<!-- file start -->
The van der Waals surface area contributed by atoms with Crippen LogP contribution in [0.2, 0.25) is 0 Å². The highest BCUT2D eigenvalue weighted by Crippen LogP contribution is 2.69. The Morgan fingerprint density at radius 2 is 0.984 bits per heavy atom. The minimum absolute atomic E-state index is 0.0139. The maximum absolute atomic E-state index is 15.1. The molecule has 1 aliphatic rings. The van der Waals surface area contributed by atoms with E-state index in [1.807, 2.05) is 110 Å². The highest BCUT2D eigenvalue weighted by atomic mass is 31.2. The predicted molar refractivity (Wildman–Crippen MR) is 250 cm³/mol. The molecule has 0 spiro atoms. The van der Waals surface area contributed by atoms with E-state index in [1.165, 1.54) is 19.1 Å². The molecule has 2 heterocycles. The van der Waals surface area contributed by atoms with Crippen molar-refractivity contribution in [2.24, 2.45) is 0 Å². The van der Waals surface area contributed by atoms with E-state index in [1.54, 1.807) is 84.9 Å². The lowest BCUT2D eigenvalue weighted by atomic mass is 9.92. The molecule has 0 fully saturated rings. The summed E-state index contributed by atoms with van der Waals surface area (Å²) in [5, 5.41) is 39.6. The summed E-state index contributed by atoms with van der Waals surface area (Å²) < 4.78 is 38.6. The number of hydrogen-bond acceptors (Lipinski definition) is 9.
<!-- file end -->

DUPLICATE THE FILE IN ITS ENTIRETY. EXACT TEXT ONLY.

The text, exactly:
The van der Waals surface area contributed by atoms with Crippen LogP contribution in [0.2, 0.25) is 0 Å². The highest BCUT2D eigenvalue weighted by Crippen LogP contribution is 2.69. The Morgan fingerprint density at radius 2 is 0.984 bits per heavy atom. The minimum absolute atomic E-state index is 0.0139. The maximum absolute atomic E-state index is 15.1. The molecule has 1 aliphatic rings. The van der Waals surface area contributed by atoms with E-state index in [1.807, 2.05) is 110 Å². The highest BCUT2D eigenvalue weighted by atomic mass is 31.2. The predicted molar refractivity (Wildman–Crippen MR) is 250 cm³/mol. The molecule has 0 spiro atoms. The van der Waals surface area contributed by atoms with E-state index in [1.165, 1.54) is 19.1 Å². The molecule has 2 heterocycles. The van der Waals surface area contributed by atoms with Crippen molar-refractivity contribution in [2.24, 2.45) is 0 Å². The van der Waals surface area contributed by atoms with E-state index in [1.54, 1.807) is 84.9 Å². The lowest BCUT2D eigenvalue weighted by atomic mass is 9.92. The molecule has 0 fully saturated rings. The summed E-state index contributed by atoms with van der Waals surface area (Å²) in [5, 5.41) is 39.6. The summed E-state index contributed by atoms with van der Waals surface area (Å²) < 4.78 is 38.6. The number of hydrogen-bond acceptors (Lipinski definition) is 9.